Ch006 - Chapter 6: Some Alternative Investment Rules 6.1 a....

Info iconThis preview shows page 1. Sign up to view the full content.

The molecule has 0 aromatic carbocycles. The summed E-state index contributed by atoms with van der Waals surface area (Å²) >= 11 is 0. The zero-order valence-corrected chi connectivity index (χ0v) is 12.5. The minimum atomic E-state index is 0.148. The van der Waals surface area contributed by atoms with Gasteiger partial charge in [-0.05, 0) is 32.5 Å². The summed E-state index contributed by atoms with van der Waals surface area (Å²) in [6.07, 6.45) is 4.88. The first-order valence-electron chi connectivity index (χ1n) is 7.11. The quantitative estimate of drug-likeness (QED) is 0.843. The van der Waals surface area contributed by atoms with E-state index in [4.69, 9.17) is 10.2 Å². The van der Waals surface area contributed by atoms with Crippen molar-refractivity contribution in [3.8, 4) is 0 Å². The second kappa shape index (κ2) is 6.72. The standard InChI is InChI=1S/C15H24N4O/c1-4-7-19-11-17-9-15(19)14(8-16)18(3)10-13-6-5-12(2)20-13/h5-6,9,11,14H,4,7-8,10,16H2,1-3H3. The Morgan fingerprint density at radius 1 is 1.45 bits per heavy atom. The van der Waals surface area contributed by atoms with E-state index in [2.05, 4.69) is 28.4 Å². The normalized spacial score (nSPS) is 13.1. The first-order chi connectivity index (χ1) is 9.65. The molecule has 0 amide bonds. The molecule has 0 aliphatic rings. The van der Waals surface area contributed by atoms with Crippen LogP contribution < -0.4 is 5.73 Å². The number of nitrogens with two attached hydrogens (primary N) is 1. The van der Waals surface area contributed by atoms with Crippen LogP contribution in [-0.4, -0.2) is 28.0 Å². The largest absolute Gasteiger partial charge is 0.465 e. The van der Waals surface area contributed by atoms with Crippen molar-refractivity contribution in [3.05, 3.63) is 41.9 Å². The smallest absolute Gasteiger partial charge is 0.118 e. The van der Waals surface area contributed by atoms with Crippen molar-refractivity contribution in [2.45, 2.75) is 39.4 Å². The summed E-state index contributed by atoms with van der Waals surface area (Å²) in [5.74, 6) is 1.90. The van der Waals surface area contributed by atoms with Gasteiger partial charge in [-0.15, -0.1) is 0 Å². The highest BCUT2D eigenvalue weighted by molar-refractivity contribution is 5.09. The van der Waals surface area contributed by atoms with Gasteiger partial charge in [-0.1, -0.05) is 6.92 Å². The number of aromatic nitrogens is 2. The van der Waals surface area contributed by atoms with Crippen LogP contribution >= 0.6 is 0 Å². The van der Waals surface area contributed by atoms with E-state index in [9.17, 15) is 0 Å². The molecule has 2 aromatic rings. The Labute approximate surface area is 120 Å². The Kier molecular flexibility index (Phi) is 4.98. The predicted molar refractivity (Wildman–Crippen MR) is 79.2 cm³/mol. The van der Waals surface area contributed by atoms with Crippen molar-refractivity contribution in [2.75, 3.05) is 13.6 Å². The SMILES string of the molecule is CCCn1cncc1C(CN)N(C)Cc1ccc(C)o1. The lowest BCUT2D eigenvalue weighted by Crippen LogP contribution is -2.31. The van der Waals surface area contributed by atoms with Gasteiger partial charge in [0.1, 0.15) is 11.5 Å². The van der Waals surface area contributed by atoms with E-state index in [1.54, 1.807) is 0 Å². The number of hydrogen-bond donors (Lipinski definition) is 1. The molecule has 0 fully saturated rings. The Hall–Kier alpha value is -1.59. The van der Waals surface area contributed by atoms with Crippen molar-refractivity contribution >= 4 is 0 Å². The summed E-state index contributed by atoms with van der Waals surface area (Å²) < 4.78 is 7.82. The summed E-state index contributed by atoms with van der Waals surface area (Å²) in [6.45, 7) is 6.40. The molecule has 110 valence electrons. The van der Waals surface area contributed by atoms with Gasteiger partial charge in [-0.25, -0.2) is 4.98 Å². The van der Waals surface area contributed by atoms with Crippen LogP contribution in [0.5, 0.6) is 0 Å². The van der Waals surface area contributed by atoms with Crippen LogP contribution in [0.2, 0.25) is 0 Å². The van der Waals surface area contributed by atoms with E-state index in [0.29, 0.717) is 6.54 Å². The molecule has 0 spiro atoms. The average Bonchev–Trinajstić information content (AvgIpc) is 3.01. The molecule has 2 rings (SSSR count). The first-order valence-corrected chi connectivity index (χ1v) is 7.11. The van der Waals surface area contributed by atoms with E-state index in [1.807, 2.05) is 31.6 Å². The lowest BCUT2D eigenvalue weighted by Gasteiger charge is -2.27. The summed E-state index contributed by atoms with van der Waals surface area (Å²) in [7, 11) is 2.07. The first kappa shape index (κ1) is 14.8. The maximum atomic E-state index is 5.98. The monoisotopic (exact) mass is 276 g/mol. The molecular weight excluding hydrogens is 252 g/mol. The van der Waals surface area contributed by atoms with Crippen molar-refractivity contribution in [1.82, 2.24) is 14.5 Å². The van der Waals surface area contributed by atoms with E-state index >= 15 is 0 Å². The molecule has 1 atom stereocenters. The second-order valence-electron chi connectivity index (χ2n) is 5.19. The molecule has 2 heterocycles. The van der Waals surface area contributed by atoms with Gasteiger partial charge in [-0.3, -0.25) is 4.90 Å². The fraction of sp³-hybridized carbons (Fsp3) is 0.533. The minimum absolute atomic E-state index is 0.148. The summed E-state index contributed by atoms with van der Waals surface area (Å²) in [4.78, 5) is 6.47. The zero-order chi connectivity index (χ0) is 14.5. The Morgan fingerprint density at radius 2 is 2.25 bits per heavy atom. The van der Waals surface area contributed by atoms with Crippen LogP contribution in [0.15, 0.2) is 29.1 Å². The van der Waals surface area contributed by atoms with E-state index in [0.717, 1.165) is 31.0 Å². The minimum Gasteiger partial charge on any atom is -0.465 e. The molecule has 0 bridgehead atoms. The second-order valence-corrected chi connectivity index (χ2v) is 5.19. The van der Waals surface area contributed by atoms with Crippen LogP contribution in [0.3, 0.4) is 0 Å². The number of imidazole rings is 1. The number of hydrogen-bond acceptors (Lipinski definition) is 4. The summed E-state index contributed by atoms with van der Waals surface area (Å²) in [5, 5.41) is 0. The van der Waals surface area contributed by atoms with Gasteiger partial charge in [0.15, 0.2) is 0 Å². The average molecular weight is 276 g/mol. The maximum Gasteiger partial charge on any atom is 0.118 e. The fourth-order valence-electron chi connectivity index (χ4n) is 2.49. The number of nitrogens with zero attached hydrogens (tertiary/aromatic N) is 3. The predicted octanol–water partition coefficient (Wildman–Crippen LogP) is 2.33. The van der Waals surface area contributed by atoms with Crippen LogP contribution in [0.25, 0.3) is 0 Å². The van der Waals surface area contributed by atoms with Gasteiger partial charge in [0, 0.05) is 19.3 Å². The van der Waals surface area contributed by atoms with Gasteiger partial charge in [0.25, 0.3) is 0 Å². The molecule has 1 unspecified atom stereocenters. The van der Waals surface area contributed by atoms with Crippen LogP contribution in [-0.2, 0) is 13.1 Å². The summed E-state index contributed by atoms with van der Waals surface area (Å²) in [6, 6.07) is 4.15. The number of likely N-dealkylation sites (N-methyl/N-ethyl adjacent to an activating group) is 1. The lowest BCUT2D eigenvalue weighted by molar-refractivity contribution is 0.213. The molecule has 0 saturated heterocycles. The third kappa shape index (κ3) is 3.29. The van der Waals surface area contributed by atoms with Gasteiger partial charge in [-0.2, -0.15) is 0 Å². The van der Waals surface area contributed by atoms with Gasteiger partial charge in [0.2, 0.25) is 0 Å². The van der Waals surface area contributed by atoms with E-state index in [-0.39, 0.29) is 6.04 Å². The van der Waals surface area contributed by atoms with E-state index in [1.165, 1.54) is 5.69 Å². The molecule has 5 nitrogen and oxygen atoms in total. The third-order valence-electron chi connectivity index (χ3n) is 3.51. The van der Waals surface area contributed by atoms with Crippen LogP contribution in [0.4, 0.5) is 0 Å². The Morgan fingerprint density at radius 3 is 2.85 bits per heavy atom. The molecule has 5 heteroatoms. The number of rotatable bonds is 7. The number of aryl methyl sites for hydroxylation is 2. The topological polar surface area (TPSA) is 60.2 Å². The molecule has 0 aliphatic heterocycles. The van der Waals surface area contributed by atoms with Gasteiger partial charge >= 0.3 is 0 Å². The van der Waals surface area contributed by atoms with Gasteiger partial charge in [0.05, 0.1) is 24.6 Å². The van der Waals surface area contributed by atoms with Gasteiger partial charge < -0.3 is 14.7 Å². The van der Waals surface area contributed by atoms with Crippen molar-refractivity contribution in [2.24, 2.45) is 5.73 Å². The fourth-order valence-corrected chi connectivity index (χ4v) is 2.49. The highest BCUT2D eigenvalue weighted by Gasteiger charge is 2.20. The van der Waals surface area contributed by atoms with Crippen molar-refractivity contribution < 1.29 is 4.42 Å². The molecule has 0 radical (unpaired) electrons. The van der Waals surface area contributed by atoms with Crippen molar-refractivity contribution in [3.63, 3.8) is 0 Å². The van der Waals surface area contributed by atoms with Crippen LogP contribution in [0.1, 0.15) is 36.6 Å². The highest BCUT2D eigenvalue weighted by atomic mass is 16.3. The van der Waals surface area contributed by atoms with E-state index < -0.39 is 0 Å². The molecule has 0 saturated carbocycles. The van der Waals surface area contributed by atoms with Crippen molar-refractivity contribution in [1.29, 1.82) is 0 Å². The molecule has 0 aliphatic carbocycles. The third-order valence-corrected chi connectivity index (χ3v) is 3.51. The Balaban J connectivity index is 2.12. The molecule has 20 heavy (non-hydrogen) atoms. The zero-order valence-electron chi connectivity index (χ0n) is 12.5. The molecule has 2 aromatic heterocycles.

View Full Document Right Arrow Icon
This is the end of the preview. Sign up to access the rest of the document.